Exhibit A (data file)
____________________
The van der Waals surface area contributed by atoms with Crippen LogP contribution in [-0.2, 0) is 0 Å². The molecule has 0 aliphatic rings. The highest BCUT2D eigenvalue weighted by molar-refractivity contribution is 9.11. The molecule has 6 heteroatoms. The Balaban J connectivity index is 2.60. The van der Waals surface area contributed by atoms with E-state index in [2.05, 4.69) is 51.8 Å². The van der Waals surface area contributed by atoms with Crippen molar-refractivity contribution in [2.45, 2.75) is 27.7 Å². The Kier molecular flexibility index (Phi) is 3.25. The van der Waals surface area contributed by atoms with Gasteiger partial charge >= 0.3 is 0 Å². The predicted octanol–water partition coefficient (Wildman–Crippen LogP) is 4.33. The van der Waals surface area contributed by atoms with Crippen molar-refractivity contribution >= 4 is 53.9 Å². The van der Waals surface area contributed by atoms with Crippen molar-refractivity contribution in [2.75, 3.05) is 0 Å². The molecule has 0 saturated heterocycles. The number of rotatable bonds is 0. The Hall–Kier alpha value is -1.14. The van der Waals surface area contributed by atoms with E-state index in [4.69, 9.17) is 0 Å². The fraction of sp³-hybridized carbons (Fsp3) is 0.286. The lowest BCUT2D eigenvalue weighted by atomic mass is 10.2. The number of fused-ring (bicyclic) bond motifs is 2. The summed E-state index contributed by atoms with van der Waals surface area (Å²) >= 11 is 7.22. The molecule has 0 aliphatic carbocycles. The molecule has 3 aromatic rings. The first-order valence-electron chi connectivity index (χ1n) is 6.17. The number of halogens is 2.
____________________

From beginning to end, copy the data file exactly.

The van der Waals surface area contributed by atoms with Crippen LogP contribution in [-0.2, 0) is 0 Å². The molecule has 0 aliphatic rings. The highest BCUT2D eigenvalue weighted by molar-refractivity contribution is 9.11. The molecule has 6 heteroatoms. The Balaban J connectivity index is 2.60. The van der Waals surface area contributed by atoms with E-state index in [2.05, 4.69) is 51.8 Å². The van der Waals surface area contributed by atoms with Crippen molar-refractivity contribution in [2.45, 2.75) is 27.7 Å². The Kier molecular flexibility index (Phi) is 3.25. The van der Waals surface area contributed by atoms with Gasteiger partial charge >= 0.3 is 0 Å². The predicted octanol–water partition coefficient (Wildman–Crippen LogP) is 4.33. The van der Waals surface area contributed by atoms with Crippen molar-refractivity contribution >= 4 is 53.9 Å². The van der Waals surface area contributed by atoms with Crippen molar-refractivity contribution in [2.75, 3.05) is 0 Å². The molecule has 0 saturated heterocycles. The number of rotatable bonds is 0. The Hall–Kier alpha value is -1.14. The van der Waals surface area contributed by atoms with E-state index in [4.69, 9.17) is 0 Å². The fraction of sp³-hybridized carbons (Fsp3) is 0.286. The lowest BCUT2D eigenvalue weighted by atomic mass is 10.2. The number of fused-ring (bicyclic) bond motifs is 2. The summed E-state index contributed by atoms with van der Waals surface area (Å²) >= 11 is 7.22. The molecule has 0 aliphatic carbocycles. The molecule has 3 aromatic rings. The first-order valence-electron chi connectivity index (χ1n) is 6.17. The number of halogens is 2.